After 13 hours of "hurry up and wait" we finally arrived at the hotel, where we were attacked by hairdressers, makeup artists, and bathing suit designers ready to prep us for tomorrow's chores. Instructed to pick out a bathing suit, I quickly picked the conservative, black and white one with hearts, which would provide ample coverage of my bottom. This choice was greeted with nothing short of disgust.

"Oh, hunny, why don't you put on the kitty one?"

Every organ in my body shut down in an attempt to process this information: "The Kitty Bathing Suit." The Kitty Bathing Suit is a light, powder-pink bikini with black piping and feline facial features emblazoned across the crotch. Which is to say, I had a "pussy" on my pussy. And a tiny tail on the ass.

I put it on, they loved it, I gave in.

Then, sweet freedom. The producers left, the entourage dissipated. I was swilling Jack Daniels from the bottle in the hotel elevator, sucking down cigarettes, and preparing to retire. I laid claim to a couch in the common room. I did not want to sleep next to any of these people. The couch was my life raft.


We were ushered, all morning breath-ed and puffy, back to the station. It's makeup time. Dosha salon was there to make us look presentable. The makeup artist couldn't for the life of her figure out how to cover my under-eye circles. Eventually I looked acceptable, hair awhirl and prepped to shoot photographs with the very lovely Jasmine.

I tucked my gut, kept my chin up, smiled mysteriously when asked to, and looked flirty with a beach ball when required. It was painless, except for the four video cameras and 10 random, unnecessary people in the room. Thank you, unnamed model, for the half a Vicodin that got me through. Thank you.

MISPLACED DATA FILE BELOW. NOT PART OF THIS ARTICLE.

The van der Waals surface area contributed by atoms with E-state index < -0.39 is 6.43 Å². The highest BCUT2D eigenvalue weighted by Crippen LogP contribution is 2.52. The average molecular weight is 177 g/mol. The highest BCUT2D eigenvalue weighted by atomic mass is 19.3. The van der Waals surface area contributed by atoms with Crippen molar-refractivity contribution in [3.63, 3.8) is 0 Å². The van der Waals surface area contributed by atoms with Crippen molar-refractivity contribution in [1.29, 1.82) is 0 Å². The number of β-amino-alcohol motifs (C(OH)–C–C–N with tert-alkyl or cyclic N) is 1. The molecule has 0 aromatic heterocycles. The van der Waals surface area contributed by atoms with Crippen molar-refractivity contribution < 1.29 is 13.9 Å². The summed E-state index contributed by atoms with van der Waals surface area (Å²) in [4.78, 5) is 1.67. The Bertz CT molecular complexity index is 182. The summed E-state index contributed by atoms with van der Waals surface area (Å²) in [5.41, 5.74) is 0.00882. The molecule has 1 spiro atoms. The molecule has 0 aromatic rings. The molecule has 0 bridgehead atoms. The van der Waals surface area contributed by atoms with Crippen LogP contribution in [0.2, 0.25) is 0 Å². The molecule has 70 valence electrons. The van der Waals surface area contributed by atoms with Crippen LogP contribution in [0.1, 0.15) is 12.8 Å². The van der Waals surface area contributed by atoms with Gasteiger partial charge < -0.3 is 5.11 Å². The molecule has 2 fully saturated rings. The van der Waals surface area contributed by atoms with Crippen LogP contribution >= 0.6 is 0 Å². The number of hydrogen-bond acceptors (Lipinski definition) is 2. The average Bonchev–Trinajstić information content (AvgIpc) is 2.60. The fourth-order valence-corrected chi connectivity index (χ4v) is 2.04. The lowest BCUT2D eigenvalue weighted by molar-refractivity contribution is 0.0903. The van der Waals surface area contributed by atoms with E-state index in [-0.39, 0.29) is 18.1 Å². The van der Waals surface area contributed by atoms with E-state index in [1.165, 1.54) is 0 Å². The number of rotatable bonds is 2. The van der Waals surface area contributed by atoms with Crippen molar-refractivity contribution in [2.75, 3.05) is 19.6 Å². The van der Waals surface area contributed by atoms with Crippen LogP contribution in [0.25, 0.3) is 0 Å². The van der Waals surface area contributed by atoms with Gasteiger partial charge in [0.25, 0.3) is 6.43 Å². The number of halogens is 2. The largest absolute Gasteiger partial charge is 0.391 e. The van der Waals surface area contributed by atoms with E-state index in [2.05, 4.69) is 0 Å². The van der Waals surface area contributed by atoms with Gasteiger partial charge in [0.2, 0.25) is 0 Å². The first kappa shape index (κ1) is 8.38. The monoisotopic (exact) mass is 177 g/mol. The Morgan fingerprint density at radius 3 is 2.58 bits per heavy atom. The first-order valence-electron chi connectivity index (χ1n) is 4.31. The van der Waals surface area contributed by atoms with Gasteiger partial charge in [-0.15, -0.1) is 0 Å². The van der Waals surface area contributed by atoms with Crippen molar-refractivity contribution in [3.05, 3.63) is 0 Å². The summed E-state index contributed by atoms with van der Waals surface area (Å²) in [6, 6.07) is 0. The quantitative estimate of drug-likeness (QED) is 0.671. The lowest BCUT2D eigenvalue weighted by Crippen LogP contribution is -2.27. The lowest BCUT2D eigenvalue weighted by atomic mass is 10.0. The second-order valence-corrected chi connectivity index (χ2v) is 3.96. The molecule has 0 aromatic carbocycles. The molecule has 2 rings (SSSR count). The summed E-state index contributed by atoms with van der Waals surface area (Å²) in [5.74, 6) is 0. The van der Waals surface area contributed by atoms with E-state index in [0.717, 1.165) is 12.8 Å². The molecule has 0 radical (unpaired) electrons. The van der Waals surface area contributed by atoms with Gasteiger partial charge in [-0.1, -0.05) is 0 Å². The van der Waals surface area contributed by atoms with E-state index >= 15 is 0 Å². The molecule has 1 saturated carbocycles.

You know those omnipresent late-night, local television commercials for that car stereo superstore? The one where the slack-jawed guy with bulging eyes screams about the absurdity of "TWEETERS FOR A BUCK"? Well, apparently this is the same dude who holds the second key in the seemingly endless labyrinth that ends at Top Model-dom. In the store's showroom we were asked to memorize a script (which, in admittedly poor sportsmanship, I did not) for a delightful ad about an in-car DVD player, to prove whether we could hack being America's Next Top Car Stereo Spokeswoman. I mused with the cameraman about how this was my idea of personal hell.

While one girl at a time stumbled over "AVIC-N2 flip down in dash DVD player!" the rest of us stood freezing in the back shop, surrounded by large car-stereo-installing men with tits larger than any of our own. Finally they let us go home.


Monday morning, six am, and I was up with the sun again, slapping on makeup and trying to "do something" with my hair. I'd come to the station with the expressed purpose of getting it over with. It's decision time. It's the showdown. And I had my bets on who was going to win. We put on our 10-minute outfits, I took my half a Xanex, and set off for the runway--which I walked at least six times so the camera crews could get the right angle. Our familiar panel of judges each asked us one question that they were all to agree upon. My question, put in gentler terms was: WHY ARE YOU SUCH A STONE COLD BITCH? I mumbled something about cancer--a tactic which seemed to have lost a good deal of its charm over the weekend--gave a big ham of a smile, and cat-walked off to wait.

Finally we all went back in to hear the results, lining up like Ms. Portlands and Mrs. Vancouvers, all satin and lip-gloss. They announced the redhead as the winner--my pick for her youth, virginity, vigor, rock solid abs, and ears the size of plates. She squealed, we clapped, and I got the hell out of there.

One woman was off to stand in another long line in L.A. For six others, the dream had officially come to an exhausted end. As for me? I received the welcome rejection I secretly deserved all along.

But… at least I got a bathing suit out of the deal.